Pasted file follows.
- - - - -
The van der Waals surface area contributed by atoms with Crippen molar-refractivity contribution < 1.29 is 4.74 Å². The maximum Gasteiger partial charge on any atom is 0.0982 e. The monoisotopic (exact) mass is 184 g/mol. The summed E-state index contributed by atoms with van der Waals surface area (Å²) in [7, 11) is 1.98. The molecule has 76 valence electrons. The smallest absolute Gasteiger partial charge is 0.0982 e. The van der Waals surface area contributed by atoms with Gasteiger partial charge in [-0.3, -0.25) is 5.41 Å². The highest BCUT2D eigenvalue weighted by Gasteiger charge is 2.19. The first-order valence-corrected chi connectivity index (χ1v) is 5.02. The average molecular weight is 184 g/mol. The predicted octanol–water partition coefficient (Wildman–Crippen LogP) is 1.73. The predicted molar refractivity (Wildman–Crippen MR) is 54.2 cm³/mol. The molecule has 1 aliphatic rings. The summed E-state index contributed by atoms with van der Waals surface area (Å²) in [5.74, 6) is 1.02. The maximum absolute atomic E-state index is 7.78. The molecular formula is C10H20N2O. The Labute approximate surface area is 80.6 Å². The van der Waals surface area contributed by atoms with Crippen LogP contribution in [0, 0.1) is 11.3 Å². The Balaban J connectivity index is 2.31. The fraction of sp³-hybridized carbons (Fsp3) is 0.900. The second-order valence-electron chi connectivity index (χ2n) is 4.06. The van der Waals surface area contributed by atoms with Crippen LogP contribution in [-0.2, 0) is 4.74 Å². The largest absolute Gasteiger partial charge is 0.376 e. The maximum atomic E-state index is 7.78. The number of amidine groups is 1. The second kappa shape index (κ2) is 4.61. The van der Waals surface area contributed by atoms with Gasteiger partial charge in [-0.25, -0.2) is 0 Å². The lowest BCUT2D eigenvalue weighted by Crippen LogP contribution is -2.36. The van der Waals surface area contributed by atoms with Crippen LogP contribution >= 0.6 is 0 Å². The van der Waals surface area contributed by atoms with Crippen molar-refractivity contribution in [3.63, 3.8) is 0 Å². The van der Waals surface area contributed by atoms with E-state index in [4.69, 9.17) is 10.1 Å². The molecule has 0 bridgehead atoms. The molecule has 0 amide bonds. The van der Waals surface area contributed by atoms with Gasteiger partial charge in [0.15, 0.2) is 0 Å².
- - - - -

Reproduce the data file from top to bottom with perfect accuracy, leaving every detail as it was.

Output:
The van der Waals surface area contributed by atoms with Crippen molar-refractivity contribution < 1.29 is 4.74 Å². The maximum Gasteiger partial charge on any atom is 0.0982 e. The monoisotopic (exact) mass is 184 g/mol. The summed E-state index contributed by atoms with van der Waals surface area (Å²) in [7, 11) is 1.98. The molecule has 76 valence electrons. The smallest absolute Gasteiger partial charge is 0.0982 e. The van der Waals surface area contributed by atoms with Gasteiger partial charge in [-0.3, -0.25) is 5.41 Å². The highest BCUT2D eigenvalue weighted by Gasteiger charge is 2.19. The first-order valence-corrected chi connectivity index (χ1v) is 5.02. The average molecular weight is 184 g/mol. The predicted octanol–water partition coefficient (Wildman–Crippen LogP) is 1.73. The predicted molar refractivity (Wildman–Crippen MR) is 54.2 cm³/mol. The molecule has 1 aliphatic rings. The summed E-state index contributed by atoms with van der Waals surface area (Å²) in [5.74, 6) is 1.02. The maximum absolute atomic E-state index is 7.78. The molecular formula is C10H20N2O. The Labute approximate surface area is 80.6 Å². The van der Waals surface area contributed by atoms with Crippen LogP contribution in [0, 0.1) is 11.3 Å². The Balaban J connectivity index is 2.31. The fraction of sp³-hybridized carbons (Fsp3) is 0.900. The second-order valence-electron chi connectivity index (χ2n) is 4.06. The van der Waals surface area contributed by atoms with Crippen LogP contribution in [-0.2, 0) is 4.74 Å². The largest absolute Gasteiger partial charge is 0.376 e. The maximum atomic E-state index is 7.78. The number of amidine groups is 1. The second kappa shape index (κ2) is 4.61. The van der Waals surface area contributed by atoms with Gasteiger partial charge in [-0.25, -0.2) is 0 Å². The lowest BCUT2D eigenvalue weighted by Crippen LogP contribution is -2.36. The van der Waals surface area contributed by atoms with Crippen LogP contribution >= 0.6 is 0 Å². The van der Waals surface area contributed by atoms with Crippen molar-refractivity contribution in [3.63, 3.8) is 0 Å². The van der Waals surface area contributed by atoms with E-state index in [4.69, 9.17) is 10.1 Å². The molecule has 0 bridgehead atoms. The molecule has 0 amide bonds. The van der Waals surface area contributed by atoms with Gasteiger partial charge in [0.15, 0.2) is 0 Å².